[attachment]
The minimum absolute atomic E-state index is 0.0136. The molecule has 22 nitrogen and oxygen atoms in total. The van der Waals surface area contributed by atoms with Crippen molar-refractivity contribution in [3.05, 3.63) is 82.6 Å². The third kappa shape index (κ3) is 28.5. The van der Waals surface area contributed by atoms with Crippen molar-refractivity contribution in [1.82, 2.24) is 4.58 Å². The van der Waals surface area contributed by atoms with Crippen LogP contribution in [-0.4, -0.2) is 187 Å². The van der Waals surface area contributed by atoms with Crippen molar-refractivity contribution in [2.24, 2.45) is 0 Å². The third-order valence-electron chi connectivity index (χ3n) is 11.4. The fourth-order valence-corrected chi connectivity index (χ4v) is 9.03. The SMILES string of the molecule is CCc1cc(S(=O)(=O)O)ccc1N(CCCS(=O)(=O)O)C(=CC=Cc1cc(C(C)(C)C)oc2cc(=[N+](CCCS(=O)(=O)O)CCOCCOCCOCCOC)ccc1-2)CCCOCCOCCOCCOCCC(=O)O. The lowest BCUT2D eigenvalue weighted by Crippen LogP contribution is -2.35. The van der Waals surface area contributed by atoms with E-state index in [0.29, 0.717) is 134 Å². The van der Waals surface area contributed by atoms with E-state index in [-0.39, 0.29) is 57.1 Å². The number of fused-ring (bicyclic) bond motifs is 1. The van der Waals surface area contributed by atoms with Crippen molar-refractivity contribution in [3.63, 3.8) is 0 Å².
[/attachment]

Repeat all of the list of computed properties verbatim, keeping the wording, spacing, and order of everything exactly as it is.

The minimum absolute atomic E-state index is 0.0136. The molecule has 22 nitrogen and oxygen atoms in total. The van der Waals surface area contributed by atoms with Crippen molar-refractivity contribution in [3.05, 3.63) is 82.6 Å². The third kappa shape index (κ3) is 28.5. The van der Waals surface area contributed by atoms with Crippen molar-refractivity contribution in [1.82, 2.24) is 4.58 Å². The van der Waals surface area contributed by atoms with Crippen LogP contribution in [-0.4, -0.2) is 187 Å². The van der Waals surface area contributed by atoms with Crippen molar-refractivity contribution in [2.24, 2.45) is 0 Å². The third-order valence-electron chi connectivity index (χ3n) is 11.4. The fourth-order valence-corrected chi connectivity index (χ4v) is 9.03. The SMILES string of the molecule is CCc1cc(S(=O)(=O)O)ccc1N(CCCS(=O)(=O)O)C(=CC=Cc1cc(C(C)(C)C)oc2cc(=[N+](CCCS(=O)(=O)O)CCOCCOCCOCCOC)ccc1-2)CCCOCCOCCOCCOCCC(=O)O. The lowest BCUT2D eigenvalue weighted by Crippen LogP contribution is -2.35. The van der Waals surface area contributed by atoms with E-state index in [0.29, 0.717) is 134 Å². The van der Waals surface area contributed by atoms with E-state index in [-0.39, 0.29) is 57.1 Å². The number of fused-ring (bicyclic) bond motifs is 1. The van der Waals surface area contributed by atoms with Crippen molar-refractivity contribution in [3.63, 3.8) is 0 Å².